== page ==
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'Follow a vision,' Bush tells graduates Former president speaks to Johns Hopkins class

THE BALTIMORE SUN

At ease and out of the arena, former President George Bush offered graduating students at the Johns Hopkins University relatively nonpartisan words of advice yesterday -- a life of success must include service to others.

With a clipped, haikulike delivery, Bush exhorted Hopkins seniors: "Don't give up a chance to take a risk. Follow a vision. Hug a child. Touch a life."

America's "neighbor-helping-neighbor spirit makes this country the kindest, and the gentlest, and the strongest country in the world," Bush said, reprising one of the slogans from his successful 1988 presidential campaign.

The former president gently poked fun at himself by noting his current unemployment and subtly praised his own record by stressing the collapse of the Soviet Union, which occurred largely during his term as president.

Sadako Ogata, United Nations High Commissioner for Refugees, used her keynote commencement address to all degree recipients, to plead for continued American involvement in humanitarian issues -- particularly for foreigners fleeing oppression. "Resist the temptation to close your eyes and ears, and to concentrate on immediate domestic concerns," she said in prepared remarks. "The choice is not between a cold closing of the door or an open house."

At the universitywide morning ceremony, trustees conferred 1,085 bachelor's degrees, 2,995 master's degrees and 477 medical and doctoral degrees.

Daniel Nathans, a Nobel Prize-winning molecular biologist who will step down Aug. 1 after a yearlong term as interim university president, received an honorary doctorate along with Morris W. Offit, former trustee chairman.

Honorary degrees also were bestowed on Ogata; Hopkins alumnus Norman Hackerman, president emeritus of Rice University; Sister Kathleen Feeley, former president of the College of Notre Dame; and the sociologist William Julius Wilson, who will leave the University of Chicago this summer for Harvard University.

Several other area commencements were held yesterday.

Peabody Institute

At the institute's Friedberg Concert Hall, jazz trumpeter and composer Wynton Marsalis delivered the commencement address. The music school, part of the Johns Hopkins University, granted 67 bachelor's degrees, 90 master's degrees, and 22 doctoral degrees. Marsalis received the George Peabody Award for outstanding contributions for music in America. At 35, he is the youngest recipient of the award.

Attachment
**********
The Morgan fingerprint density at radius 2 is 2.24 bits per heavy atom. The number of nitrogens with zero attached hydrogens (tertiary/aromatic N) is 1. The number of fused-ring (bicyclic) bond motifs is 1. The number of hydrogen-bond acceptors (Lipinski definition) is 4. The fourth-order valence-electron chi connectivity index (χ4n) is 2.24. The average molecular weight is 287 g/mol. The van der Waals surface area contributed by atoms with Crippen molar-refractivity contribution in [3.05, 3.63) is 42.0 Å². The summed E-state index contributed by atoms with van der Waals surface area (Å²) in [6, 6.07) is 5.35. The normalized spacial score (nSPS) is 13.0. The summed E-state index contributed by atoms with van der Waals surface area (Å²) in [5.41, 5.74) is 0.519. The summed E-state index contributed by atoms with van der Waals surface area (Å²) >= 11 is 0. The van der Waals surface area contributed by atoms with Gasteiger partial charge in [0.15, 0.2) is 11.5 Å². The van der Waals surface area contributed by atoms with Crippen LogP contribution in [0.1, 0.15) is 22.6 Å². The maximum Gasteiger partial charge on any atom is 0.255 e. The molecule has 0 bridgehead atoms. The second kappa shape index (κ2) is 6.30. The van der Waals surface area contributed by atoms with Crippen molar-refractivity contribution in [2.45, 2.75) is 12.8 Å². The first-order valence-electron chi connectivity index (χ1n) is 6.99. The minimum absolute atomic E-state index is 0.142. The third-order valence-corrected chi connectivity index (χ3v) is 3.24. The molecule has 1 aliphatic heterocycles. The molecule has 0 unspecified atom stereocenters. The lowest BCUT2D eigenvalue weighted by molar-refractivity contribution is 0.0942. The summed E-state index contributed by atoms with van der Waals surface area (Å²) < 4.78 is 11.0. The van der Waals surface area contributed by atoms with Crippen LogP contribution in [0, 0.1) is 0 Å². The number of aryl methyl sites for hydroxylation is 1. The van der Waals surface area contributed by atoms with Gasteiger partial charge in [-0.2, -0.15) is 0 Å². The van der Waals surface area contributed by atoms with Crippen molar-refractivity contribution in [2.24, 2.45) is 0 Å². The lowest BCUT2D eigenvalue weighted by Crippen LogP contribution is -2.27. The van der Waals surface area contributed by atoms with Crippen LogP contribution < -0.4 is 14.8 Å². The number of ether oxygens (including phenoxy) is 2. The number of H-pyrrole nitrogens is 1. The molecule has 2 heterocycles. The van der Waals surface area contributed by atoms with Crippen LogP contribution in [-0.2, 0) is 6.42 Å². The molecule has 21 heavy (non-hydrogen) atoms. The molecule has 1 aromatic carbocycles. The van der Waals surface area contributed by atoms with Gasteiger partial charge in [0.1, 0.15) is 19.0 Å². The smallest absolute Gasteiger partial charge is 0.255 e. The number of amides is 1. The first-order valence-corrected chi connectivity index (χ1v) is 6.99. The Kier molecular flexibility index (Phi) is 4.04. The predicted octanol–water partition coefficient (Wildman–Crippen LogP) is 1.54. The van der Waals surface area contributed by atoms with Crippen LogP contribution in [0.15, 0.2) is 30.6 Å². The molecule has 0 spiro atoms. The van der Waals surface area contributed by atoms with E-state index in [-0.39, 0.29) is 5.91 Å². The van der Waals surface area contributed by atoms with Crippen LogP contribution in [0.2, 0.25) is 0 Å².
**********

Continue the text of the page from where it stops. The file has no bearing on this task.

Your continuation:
Baltimore Hebrew University

The Northwest Baltimore school conferred one associate's degree, two bachelor's degrees, and 16 master's degrees at a ceremony on campus last night.

The commencement speaker was Gerald B. Bubis, a longtime scholar of Judaism. The school gave an honorary degree to Shoshana S. Cardin, a champion of Jewish philanthropy.

Towson State University

The campus awarded 1,662 bachelor's degrees and 264 master's degrees yesterday.

In an address to liberal arts and science seniors, state Sen. Barbara A. Hoffman, a Baltimore Democrat, called on women to assume leadership positions. "At first I resisted the invitation to enter the political arena, but in the middle of a quiet night, a little voice in my head said, 'Who better?' And I listened."

Hoffman received an honorary doctorate of humane letters, as did Donald P. Hutchinson, president of the Greater Baltimore Committee; R. Michael Gill, founder and president of Americom Inc., a cellular phone company; and James P. O'Conor, chairman of the board and chief executive officer of O'Conor, Piper & Flynn, the real estate company.

UMBC

At the Baltimore Arena, University of Maryland Baltimore County officials awarded more than 1,600 bachelor's degrees, 336 master's degrees and 63 doctoral degrees during an evening ceremony.

Among those receiving a bachelor's degree was Swetanshu Chaudhari, a senior from Silver Spring. Actually, he received two bachelor's degrees -- one in biochemistry and another in chemistry. He also claimed a master's degree in biology -- all in four years.

U.S. Sen. Bob Kerrey, a Nebraska Democrat and one-time presidential aspirant, was to speak.

Pub Date: 5/23/96

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